The Slatetwist endings contest is history, but one criticism nags at me: that perhaps I've helped to give the twist a bad name. It's true: Many of our most cherished experiences at the movies are of having the rug pulled out from under us, after which our very senses were proven suspect. Mulholland Drive, suggested by some readers as one of the worst twist endings ever, is among my favorites. Sure, "it's all a dream." But this dream is unusually penetrating. The entire movie, we learn, is the dying vision of a Hollywood-eviscerated ingenue—an ingenue turned killer, who furiously rearranges the furniture of her mind as her body festers. Who needs Nancy Drew when David Lynch gives you Nancy Drew Goes to Hell? And for all my jabs at the Shyamster, I relish my memory of that "What the &%$!??" moment at the end of The Sixth Sense. For two hours, I chalked up the protagonist's lack of interaction with other characters and the existential vacuum in which he moved to the director's arthouse pretensions. So right—and so wrong!
But now it's time for another—less glib—reader survey.
I was surprised to read so many positive reviews of Woody Allen's Melinda and Melinda ("You'll laugh till it hurts!"—Peter Travers, Rolling Stone). It hurt, all right. I found the movie nearly as torturous as Phantom of the Opera: a fourth-rate Allen comedy side-by-side with a third-rate Allen drama, with only a handful of redeeming performances (by Radha, Chloe, and Chewey).
But the most depressing part of Melinda and Melinda by far was Allen's view of comedy, which has value, he suggests, largely as a much-needed distraction on the road to the grave. Quite a message from one of the most gifted comic minds of the last half-century! And Allen has been giving interviews in which he says that he would much rather have been a tragic poet than a maker of flimsy comedies.
I'm not sure if Allen's cerebral cortex has irreversibly liquefied, or if he's just being typically self-serving, but there is a respectable body of scholarship to the effect that comedy can explore truths every bit as profound as drama.
There is a famous of story of John Guare watching, on successive nights, Olivier in Strindberg's Dance of Death and in Feydeau's rollicking A Flea in Her Ear and being inspired to write his great tragic farce The House of Blue Leaves as a way of splitting the difference. Guare's subsequent Bosoms and Neglect is like Neil Simon rewritten by Strindberg—I've rarely laughed and wept as hard at a single play. And what about our greatest comedies? The Misanthrope? Borderline tragedy. A Midsummer Night's Dream? One step removed from the bleak assertion that life is a dream and lovers are all interchangeable. Is The Marriage of Figaro a distraction on the way to the grave, or is it the whole damn point? Hasn't Allen noticed that Waiting for Godot is an extended Laurel and Hardy vaudeville routine? In fact, Beckett presents the idea of comedy as a distraction from death in an indifferent universe as the cornerstone of modern tragedy!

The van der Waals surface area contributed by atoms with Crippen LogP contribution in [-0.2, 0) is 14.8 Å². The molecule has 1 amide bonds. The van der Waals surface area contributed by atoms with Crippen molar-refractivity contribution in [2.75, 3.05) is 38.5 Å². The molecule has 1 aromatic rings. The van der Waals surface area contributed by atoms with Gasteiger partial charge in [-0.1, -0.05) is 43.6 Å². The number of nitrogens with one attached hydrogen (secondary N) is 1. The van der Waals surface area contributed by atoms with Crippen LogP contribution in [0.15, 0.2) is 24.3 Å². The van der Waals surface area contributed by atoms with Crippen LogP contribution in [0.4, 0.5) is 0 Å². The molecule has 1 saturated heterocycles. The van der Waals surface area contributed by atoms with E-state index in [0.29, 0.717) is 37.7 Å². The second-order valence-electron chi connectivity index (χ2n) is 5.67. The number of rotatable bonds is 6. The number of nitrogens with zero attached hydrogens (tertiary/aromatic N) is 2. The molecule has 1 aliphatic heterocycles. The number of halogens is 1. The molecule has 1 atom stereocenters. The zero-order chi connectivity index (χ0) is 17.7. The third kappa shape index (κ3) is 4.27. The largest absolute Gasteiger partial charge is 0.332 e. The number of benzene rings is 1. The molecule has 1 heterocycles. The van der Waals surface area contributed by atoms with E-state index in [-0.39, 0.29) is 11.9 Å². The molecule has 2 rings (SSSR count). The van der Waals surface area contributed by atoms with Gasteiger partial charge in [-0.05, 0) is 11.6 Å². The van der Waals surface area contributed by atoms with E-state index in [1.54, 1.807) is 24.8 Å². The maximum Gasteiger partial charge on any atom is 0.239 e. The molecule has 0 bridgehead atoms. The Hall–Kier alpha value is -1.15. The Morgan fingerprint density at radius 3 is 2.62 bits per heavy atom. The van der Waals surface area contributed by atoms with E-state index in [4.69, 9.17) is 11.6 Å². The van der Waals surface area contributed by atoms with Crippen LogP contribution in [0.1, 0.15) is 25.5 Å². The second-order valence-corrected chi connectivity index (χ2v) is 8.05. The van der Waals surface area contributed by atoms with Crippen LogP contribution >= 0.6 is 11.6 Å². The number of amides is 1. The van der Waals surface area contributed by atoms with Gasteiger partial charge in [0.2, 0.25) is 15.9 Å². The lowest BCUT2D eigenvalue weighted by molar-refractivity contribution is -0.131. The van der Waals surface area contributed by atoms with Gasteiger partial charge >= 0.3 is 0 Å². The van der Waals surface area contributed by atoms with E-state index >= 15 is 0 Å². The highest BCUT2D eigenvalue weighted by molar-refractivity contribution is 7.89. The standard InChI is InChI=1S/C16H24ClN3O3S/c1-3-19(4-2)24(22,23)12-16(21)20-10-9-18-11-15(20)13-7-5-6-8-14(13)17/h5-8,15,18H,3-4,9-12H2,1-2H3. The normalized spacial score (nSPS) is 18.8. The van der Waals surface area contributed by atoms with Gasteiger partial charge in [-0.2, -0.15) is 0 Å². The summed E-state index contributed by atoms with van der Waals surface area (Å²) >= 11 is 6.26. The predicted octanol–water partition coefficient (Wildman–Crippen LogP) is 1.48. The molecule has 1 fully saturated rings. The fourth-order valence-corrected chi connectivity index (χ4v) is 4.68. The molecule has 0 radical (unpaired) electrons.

When you think of powerful stories of sons trying vainly to live up to their overbearing fathers, do you think of, say, The Great Santini? I think of Steamboat Bill, Jr. And I don't know that a week goes by when I don't conjure with The Lady Eve, not just my favorite movie but also my favorite parable of faith.
I'm going to stop here because I'm interested in putting together a little CARE package for Woody Allen, who once said doing comedy meant eating at the children's table, and he wanted to sit with the grown-ups. What laugh-out-loud film comedies should Allen watch as a reminder that what really lands you at the children's table is trying to be something you're not? ... 6:37 a.m. PT
One definition of a star is someone you can't bring yourself to hate even while watching his or her dimwitted vanity projects. Miss Congeniality 2: Armed and Fabulous (Warner Bros.) is enjoyable in patches, but only because of the goodwill that most of us still have toward Sandra Bullock. It doesn't matter if she overdoes the snorty laugh and tries too hard to look adorably klutzy. She just seems nice, and nice in an unfake way. We root for her movies to succeed, even if it means thinking of them as one-quarter fun instead of three-quarters lame.
The plot of Armed and Fabulous forces both Bullock and her character, Gracie Hart, into an unnatural posture: As the new public face of the FBI, Gracie glams herself up (with the help of another queeny consultant—not, alas, Michael Caine) and forgets who she really is—i.e., a tough, straight-talking slob. It takes a glowering, hair-trigger recruit called, oddly, Sam Fuller (the formidable Regina King, of whom ol' Sam would certainly approve), plus the kidnapping of her pal Miss U.S.A. (Heather Burns) and the Miss U.S.A. pageant emcee (William Shatner) to snap her out of her perfumed self-indulgence and back into no-nonsense dark slacks and bulletproof vests.
The snarling exchanges between Bullock and King are funnier (and snarlier) than they need to be (the director, John Pasquin, has a lighter touch than his predecessor, Donald Petrie), and Enrique Murciano makes an unusually likable male sidekick. On the other hand, Shatner is downright scary. He has one good line—"There's a cannon in my porthole!"—but is otherwise a vision of pouffy decay. Note to future Shatner directors: Keep him in shadow like Brando in Apocalypse Now. Never photograph him in daylight! ... 8:31 PT
Correction: In a column two weeks ago, I wrote that Danny Boyle's Millions was reportedly recut by its studio for a more family-friendly rating. Those reports turn out to have been unfounded. You really have to take what you read on the Internet with a pillar of salt.